Monte Carlo Fallacy
Nicholas Bussmann / Werner Dafeldecker

monte carlo fallacy

We hear the sound of two instrumental practitioners as they explore the nature of their respective instruments with a paced and thoughtful guidance, with little intervention or overt demonstration of virtuosity.
What we witness is more a kind of study into sonority, allowing the instrument to be, listening with caution to every scrape and tap, much in the spirit of Pablo Casals, who notoriously instructed his students to “put air around [their] instrument”. The instruments are stripped and relieved of their duty to produce “music”.
They are left to wheeze, toss, twist and turn in a somnambulant, confused and apocalyptic space where each creaky resonance brings to mind the atmosphere of tragedy that pervades Fellini’s Orchestra Rehearsal (1978), where the musicians are hostages in a theatre, indefinitely trapped in isolation, with no audience to play to.
The psychodrama plays out through scenarios of despair and questioning of purpose, as sonic and social lines are blurred and the medium of music becomes a metaphor for the conundrum of compositional performance.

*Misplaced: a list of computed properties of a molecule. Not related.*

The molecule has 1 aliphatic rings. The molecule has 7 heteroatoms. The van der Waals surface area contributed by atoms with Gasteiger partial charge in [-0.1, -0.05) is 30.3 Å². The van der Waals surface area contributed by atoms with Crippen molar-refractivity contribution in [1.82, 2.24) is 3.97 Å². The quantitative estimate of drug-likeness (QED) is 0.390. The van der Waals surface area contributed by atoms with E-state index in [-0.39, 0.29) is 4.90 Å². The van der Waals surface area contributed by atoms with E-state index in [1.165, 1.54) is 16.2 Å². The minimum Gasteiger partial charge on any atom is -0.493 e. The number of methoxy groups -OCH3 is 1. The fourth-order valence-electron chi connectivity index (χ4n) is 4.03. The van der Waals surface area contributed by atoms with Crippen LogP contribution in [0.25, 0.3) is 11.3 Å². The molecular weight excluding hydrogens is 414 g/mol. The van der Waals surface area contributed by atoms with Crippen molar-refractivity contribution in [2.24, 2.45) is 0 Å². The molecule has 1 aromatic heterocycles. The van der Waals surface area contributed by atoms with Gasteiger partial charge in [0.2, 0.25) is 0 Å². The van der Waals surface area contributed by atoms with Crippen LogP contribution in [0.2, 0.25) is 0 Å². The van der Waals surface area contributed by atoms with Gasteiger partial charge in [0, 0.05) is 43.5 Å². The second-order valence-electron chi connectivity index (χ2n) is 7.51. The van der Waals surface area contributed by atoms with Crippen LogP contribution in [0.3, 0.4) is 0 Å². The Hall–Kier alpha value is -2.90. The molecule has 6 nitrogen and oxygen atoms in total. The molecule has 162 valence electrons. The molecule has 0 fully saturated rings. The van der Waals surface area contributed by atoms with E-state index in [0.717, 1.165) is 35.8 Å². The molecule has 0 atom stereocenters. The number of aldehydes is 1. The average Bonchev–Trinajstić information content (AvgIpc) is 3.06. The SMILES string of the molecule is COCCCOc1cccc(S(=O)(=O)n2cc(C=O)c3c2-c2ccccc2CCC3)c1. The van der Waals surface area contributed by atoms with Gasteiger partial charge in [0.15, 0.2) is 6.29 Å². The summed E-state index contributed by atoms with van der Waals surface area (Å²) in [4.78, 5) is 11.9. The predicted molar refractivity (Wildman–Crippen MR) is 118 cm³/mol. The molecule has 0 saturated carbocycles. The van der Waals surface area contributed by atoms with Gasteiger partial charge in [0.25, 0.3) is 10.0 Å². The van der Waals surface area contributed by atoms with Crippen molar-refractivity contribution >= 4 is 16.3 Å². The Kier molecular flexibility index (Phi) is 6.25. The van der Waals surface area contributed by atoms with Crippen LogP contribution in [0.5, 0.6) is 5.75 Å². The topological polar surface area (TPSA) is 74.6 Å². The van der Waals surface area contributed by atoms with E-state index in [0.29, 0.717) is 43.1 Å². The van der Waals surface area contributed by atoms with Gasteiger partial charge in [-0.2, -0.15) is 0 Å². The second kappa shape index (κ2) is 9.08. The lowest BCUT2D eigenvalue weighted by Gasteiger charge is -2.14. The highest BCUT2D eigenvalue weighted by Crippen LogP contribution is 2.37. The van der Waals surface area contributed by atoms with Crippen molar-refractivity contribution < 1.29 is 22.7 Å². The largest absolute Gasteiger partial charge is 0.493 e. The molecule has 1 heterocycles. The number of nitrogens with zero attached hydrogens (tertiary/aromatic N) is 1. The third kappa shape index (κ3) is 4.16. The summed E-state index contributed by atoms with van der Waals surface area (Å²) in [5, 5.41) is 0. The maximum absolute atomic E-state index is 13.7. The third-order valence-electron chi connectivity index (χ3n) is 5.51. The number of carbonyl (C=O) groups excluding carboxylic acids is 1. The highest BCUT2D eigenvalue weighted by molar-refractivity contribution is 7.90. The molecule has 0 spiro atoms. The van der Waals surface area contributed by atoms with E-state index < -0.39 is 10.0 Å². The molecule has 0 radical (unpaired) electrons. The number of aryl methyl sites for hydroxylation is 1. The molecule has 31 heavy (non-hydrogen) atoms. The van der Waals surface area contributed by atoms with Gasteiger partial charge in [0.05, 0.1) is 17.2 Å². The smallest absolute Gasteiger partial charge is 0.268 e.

The two performers engage in a tactile re-learning of sound, teaching each other new airs, free of any kind of obligation to espouse established narratives or politics. Imagine that, for centuries, the violoncello and contrabass have been enduring the physical strain and mental stress of being hauled to places near and far to perform the great histrionic symphonies, the frantic jazz routines. Now, in 2020, on an indefinite sabbatical by courtesy of the worldwide pandemic, they are raised from their cases like sleeping giants, dusted off and groomed by their keepers who look to re-socialize and rehabilitate them back into their functioning roles as audible tools in a musical/sonic language by exploring the peripheries of their sonic potential.

The backdrop to the music on Monte Carlo Fallacy is a canvas of subtle noises – of the room, the muted city’s weather patterns, the performers’ breathing, the shuffling of their feet on the floor of Bussmann’s Grand Prix d’Amour studio. They infuse the recording with the real-time, high-fidelity integrity of live music unencumbered by the tropes of technology and post-production. This is a poetic demonstration of what the resonating string instrument can do – nothing more, nothing less. One is reminded of the string quartets of Harley Gaber, which are so quiet that in the bucolic recording environment of his winter log cabin the instruments are scarcely audible, embedded in the woody resonance and atmospheric hush of the near-silent room.

Dean Roberts

werner dafeldecker · Monte Carlo Fallacy Excerpt

monte carlo fallcy / excerpt / 2023